Upcoming seminars

Seminars at DIFFER cover a wide range of topics and are held on Thursdays at 11.15 AM in the seminar room of the institute (unless otherwise stated). Seminars are open to everybody. If you are interested in visiting a DIFFER seminar or want to subscribe to our mailing list, please follow the instructions for external visitors.

List all past seminars organized at DIFFER

Ute Ebert
June 1st 2017
11:00 to 12:00
(Please note the deviating time) Pulsed discharges play a key role not only in various lightning phenomena, but also in energy efficient plasma processing, plasma horticulture, plasma medicine and in high voltage technology where the replacement of the extreme green house gas SF6 is an urgent issue. I will identify the common ground of these phenomena, sketch briefly the experimental access and then elaborate on the inherently multiscale processes in space and time. I will end with discussing methods and surprising results of our fully three-dimensional discharge simulations with adaptive mesh refinement.
Gerard van Rooij
June 8th 2017
11:15 to 12:15
Abstract will follow soon
Petra de Jongh
June 15th 2017
11:15 to 12:15
Many decades of research in heterogeneous catalysis have yielded a wealth of knowledge on how to prepare metal nanoparticles in mesoporous carbon and oxide supports [1]. However, it is seldomly realised that this knowledge might be extremely useful also for the development of new materials for energy storage and conversion, such as in batteries, supercapacitors, fuel cells, gas storage materials and solar fuels materials. Vice versa the search for new energy storage and conversion materials might inspire unorthodox approaches to identify new, promising catalysts based on low-cost and earth abundant elements.   In my presentation I will highlight two examples. In the first case study I will discuss how industrial catalysts preparation techniques have led to the preparation of Cu2O photocatalysts for the production of renewable hydrogen[2].  In the second case I will show that supported light metal hydrides, NaAlH4 and LiNH2, originally studied for reversible hydrogen storage, show intriguing catalytic properties[3,4].   [1] P. Munnik et al. Chem. Rev. 115 (2015), 6687; [2] G. Wang et al. Appl. Catal. B, 192 (2016), 199. [3] P.L. Bramwell et al. J. Catal. 344 (2016), 129; [4] P.L. Bramwell et al., J. Phys. Chem. C. 120 (2016), 27212.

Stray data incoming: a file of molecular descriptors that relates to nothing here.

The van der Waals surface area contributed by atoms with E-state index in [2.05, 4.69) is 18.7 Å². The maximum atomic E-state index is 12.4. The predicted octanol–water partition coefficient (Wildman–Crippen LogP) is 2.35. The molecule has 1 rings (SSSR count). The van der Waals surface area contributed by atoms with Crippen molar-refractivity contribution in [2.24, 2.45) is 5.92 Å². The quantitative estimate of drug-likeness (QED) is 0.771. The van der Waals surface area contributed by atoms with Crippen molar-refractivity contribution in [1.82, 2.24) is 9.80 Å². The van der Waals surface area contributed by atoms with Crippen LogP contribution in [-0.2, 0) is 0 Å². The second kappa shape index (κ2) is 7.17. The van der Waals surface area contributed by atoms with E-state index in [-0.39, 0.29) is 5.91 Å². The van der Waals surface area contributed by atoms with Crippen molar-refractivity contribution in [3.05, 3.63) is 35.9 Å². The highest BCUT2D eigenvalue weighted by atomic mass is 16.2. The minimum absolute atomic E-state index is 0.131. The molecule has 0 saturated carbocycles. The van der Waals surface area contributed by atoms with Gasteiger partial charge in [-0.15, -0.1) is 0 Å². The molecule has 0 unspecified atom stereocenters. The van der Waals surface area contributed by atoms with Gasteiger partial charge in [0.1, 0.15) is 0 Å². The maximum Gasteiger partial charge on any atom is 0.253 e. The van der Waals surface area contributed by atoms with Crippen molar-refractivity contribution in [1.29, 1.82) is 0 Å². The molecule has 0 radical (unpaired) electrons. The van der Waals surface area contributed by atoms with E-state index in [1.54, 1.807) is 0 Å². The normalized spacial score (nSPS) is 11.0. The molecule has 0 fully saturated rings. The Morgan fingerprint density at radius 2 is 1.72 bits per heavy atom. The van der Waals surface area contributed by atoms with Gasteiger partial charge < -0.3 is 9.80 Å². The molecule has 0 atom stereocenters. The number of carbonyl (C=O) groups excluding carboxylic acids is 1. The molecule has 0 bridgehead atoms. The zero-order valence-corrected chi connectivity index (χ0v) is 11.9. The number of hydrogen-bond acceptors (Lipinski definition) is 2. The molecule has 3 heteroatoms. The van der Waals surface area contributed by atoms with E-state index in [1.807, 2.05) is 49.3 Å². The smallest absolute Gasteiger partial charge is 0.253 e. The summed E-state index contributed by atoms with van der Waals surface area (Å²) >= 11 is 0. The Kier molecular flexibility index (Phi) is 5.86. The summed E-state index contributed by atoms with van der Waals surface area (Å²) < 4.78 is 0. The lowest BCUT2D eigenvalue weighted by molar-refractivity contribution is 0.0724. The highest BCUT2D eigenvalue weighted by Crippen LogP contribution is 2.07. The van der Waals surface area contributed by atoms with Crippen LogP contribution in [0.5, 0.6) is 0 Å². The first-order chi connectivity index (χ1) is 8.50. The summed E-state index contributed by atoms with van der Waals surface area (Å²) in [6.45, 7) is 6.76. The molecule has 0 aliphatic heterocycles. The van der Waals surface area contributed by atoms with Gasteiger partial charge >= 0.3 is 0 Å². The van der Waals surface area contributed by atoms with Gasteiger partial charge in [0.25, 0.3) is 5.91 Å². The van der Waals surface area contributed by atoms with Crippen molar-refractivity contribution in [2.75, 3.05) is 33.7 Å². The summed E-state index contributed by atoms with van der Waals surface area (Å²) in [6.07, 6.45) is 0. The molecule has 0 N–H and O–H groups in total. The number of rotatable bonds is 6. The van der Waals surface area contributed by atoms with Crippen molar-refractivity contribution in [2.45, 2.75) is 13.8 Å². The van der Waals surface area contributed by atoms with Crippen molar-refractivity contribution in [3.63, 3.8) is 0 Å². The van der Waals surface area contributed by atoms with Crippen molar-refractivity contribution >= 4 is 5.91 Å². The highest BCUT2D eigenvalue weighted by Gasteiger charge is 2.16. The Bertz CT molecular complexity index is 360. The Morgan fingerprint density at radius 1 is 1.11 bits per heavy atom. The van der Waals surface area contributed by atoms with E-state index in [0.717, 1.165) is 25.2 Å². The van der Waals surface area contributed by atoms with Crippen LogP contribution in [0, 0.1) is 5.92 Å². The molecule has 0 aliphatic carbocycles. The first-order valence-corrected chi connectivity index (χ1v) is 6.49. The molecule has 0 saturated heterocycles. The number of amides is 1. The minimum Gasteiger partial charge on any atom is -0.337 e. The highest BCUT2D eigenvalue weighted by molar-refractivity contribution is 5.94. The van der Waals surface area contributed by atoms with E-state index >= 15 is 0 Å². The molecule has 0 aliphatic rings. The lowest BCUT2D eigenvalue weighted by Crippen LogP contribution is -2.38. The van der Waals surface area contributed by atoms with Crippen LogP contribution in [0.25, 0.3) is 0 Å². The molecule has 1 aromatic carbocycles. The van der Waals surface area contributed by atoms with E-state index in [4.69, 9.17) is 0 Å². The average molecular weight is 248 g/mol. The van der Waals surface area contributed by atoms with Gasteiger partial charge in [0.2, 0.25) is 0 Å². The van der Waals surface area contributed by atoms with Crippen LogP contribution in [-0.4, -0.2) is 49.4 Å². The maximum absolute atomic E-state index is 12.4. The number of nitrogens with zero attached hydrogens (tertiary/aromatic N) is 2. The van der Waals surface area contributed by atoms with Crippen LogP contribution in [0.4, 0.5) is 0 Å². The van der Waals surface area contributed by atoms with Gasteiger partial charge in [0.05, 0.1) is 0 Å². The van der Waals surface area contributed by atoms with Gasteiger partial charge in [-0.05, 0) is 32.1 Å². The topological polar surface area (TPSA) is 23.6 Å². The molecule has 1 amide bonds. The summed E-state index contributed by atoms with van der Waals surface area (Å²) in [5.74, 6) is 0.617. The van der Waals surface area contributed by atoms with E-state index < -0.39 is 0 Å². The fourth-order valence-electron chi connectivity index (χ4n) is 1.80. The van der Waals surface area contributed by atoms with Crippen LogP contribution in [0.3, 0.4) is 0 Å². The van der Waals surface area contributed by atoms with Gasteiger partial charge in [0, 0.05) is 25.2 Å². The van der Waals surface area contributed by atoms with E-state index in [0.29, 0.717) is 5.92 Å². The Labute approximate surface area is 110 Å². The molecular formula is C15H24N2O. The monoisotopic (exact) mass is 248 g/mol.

Reinoud Lavrijsen
June 29th 2017
11:15 to 12:15
In this talk I will give an overview of my work on ultra-thin magnetic films (<1 nm) and hope to convey my excitement of the incredibly rich physics playground it offers. For instance; the recent observation that relativistic effects, initially considered useless/undetectable, have huge (unexpected) impact on magnetic nanotechnology. After a review of the basics of magnetism and thin film engineering I will show that this is not an obscure field and the basic technology is already widely integrated in your standard day. This will be the starting point of our recent discoveries and how we at the group physics of nanostructures contribute to the fundamental understanding using an experimental physics approach. Especially, our recent participation in the NWO-Gravitation project where we try to integrate magnetic racetrack memories into photonic circuits will be discussed. In the process I will detail our recent NanoAccess lab, a state-of-the-art UHV thin film deposition, analysis and manipulation facility open for collaborative projects as already undertaken with DIFFER.
Thomas Morgan
July 13th 2017
11:15 to 12:15
For DEMO liquid metal plasma facing components are considered due to their resilience to erosion through flowed replacement, potential for cooling beyond conduction and inherent immunity to many of the issues of neutron loading compared to solid materials. The development curve of liquid metals is behind that of e.g. tungsten however and tokamak-based research is currently somewhat limited in scope. Therefore investigation in linear plasma devices can provide faster progress under controlled and well-diagnosed conditions in assessing many of the issues surrounding the use of liquid metals. The linear plasma devices Magnum-PSI and Pilot-PSI are capable of producing DEMO relevant plasma fluxes which well replicate expected divertor conditions, enabling the exploration of physics issues such as vapour-shielding by liquid metals, convective flow and overall power handing. This talk will give an overview of liquid metal research recently carried out in these devices.